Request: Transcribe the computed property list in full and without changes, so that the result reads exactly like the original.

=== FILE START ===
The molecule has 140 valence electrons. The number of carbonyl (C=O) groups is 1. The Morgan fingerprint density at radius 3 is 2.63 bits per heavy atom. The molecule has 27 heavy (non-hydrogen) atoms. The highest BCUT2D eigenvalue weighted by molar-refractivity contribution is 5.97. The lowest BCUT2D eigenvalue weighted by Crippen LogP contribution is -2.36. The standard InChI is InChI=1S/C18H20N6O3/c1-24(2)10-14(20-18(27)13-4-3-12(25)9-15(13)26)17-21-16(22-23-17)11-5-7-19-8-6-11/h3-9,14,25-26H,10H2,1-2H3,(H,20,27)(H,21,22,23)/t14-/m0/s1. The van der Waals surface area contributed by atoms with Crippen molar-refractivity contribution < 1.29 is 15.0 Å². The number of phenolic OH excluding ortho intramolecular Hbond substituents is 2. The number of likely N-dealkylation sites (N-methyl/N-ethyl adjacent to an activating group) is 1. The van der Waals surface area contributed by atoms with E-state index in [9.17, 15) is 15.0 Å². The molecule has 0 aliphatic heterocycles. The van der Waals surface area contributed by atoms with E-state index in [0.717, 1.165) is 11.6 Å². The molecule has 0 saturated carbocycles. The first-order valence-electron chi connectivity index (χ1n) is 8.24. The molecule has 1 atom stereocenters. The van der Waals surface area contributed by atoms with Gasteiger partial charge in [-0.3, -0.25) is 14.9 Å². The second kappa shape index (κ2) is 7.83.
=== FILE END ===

The molecule has 140 valence electrons. The number of carbonyl (C=O) groups is 1. The Morgan fingerprint density at radius 3 is 2.63 bits per heavy atom. The molecule has 27 heavy (non-hydrogen) atoms. The highest BCUT2D eigenvalue weighted by molar-refractivity contribution is 5.97. The lowest BCUT2D eigenvalue weighted by Crippen LogP contribution is -2.36. The standard InChI is InChI=1S/C18H20N6O3/c1-24(2)10-14(20-18(27)13-4-3-12(25)9-15(13)26)17-21-16(22-23-17)11-5-7-19-8-6-11/h3-9,14,25-26H,10H2,1-2H3,(H,20,27)(H,21,22,23)/t14-/m0/s1. The van der Waals surface area contributed by atoms with Crippen molar-refractivity contribution < 1.29 is 15.0 Å². The number of phenolic OH excluding ortho intramolecular Hbond substituents is 2. The number of likely N-dealkylation sites (N-methyl/N-ethyl adjacent to an activating group) is 1. The van der Waals surface area contributed by atoms with E-state index in [9.17, 15) is 15.0 Å². The molecule has 0 aliphatic heterocycles. The van der Waals surface area contributed by atoms with E-state index in [0.717, 1.165) is 11.6 Å². The molecule has 0 saturated carbocycles. The first-order valence-electron chi connectivity index (χ1n) is 8.24. The molecule has 1 atom stereocenters. The van der Waals surface area contributed by atoms with Gasteiger partial charge in [-0.3, -0.25) is 14.9 Å². The second kappa shape index (κ2) is 7.83.